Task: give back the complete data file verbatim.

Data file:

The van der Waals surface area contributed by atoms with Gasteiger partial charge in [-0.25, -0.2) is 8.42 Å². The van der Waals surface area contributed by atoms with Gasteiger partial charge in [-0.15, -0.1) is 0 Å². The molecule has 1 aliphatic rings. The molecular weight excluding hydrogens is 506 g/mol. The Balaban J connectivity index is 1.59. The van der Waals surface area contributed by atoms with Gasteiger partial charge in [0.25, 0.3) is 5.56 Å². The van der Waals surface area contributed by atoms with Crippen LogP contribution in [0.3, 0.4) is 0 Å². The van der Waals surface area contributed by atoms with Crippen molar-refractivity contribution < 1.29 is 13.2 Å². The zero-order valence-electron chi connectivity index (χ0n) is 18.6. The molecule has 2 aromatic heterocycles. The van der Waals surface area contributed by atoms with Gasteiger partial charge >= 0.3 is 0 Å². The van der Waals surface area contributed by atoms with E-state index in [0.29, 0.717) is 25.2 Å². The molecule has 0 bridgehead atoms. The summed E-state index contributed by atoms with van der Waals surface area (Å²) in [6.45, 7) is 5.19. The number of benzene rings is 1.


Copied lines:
The van der Waals surface area contributed by atoms with Gasteiger partial charge in [-0.25, -0.2) is 8.42 Å². The van der Waals surface area contributed by atoms with Gasteiger partial charge in [-0.15, -0.1) is 0 Å². The molecule has 1 aliphatic rings. The molecular weight excluding hydrogens is 506 g/mol. The Balaban J connectivity index is 1.59. The van der Waals surface area contributed by atoms with Gasteiger partial charge in [0.25, 0.3) is 5.56 Å². The van der Waals surface area contributed by atoms with Crippen LogP contribution in [0.3, 0.4) is 0 Å². The van der Waals surface area contributed by atoms with Crippen molar-refractivity contribution < 1.29 is 13.2 Å². The zero-order valence-electron chi connectivity index (χ0n) is 18.6. The molecule has 2 aromatic heterocycles. The van der Waals surface area contributed by atoms with Gasteiger partial charge >= 0.3 is 0 Å². The van der Waals surface area contributed by atoms with E-state index in [0.29, 0.717) is 25.2 Å². The molecule has 0 bridgehead atoms. The summed E-state index contributed by atoms with van der Waals surface area (Å²) in [6.45, 7) is 5.19. The number of benzene rings is 1.